Offline PPI Tracy

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The clients I get frustrated with are the ones who push and push for you to say their place is haunted because they're trying to sell it, the ones who get angry because Jay and Grant didn't come with the tv cameras ("we can wait until they're available!") and the ones who invite the whole freaking neighborhood over complete w. food and music and expect youto be the evening's entertainment!


Amen sister!  Or they tell you to keep it on the "down low" then we show up and they are having a party next door and they make these "ooooooooh" ghost sounds as we walk up the driveway.  Nice.  Oh and then there is the drunk guy from next door that stumbles over to the van and goes, "hhh  hhhh hhey...wh wh whatcha doin?  You guys those ghost people on the tv"?    Ugh.  |8x

ljiljanac

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K, that's when I would turn around and start loading up the car again.   ;)

Offline PPI Tim

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Or you can break out a can of  BUMAWAY and spray it at the dude. ;D
Sounds interesting...Go on.

ljiljanac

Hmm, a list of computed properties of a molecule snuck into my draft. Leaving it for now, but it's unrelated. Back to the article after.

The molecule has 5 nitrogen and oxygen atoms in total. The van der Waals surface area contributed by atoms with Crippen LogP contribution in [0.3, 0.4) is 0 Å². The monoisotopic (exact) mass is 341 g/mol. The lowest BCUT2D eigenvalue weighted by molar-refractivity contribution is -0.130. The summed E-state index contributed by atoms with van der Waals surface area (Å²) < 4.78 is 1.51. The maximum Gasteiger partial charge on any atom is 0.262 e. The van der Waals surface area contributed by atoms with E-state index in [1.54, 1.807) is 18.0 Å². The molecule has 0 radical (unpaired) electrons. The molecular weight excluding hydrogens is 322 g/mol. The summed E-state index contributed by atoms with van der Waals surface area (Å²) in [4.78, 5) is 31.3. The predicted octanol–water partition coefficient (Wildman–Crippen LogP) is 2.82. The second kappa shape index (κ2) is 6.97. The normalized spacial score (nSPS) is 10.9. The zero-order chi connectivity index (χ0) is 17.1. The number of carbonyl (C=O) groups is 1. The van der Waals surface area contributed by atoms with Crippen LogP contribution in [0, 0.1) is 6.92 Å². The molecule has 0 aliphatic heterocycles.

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heehee!!!    :D

Offline PPI Tracy

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This has nothing to do with this conversation but if I don't say something I am going to burst at the seams.  I had a horrifying experience on the way to work this morning.  In fact, I don't know if I will ever be the same again.  I am forever changed.  My mind and senses assaulted to the extreme.  I went through almost 8 minutes of sheer and utter agony.  I heard......"We are the World".....remake.  I think I need therapy.

Offline Damian

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Wait... BUMAWAY???  Isn't that the stuff that...  Oh, nope, I'm getting BUMAWAY confused with POO-BE-GONE.  Two totally different things! ;)
"A mind all logic is like a knife all blade. It cuts the hand that wields it." --Rabindranath Tagore

"Me fail English? That's unpossible." --Ralph Wiggum

Offline PPI Tracy

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Well, on that note.....breakfast anyone?  |8x

Offline jkaullen

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The only thing that would bother me is the following...

Ok, you contacted a group of Paranormal Investigators to HELP you explain what is happening in your house, work, barn...whatever. And then to turn around and lie to the people YOU contacted to help just bugs me. If im so freaked out in my house that I have to call in the "pro's" to help me explain it/get rid of it, there is no way im lying about it.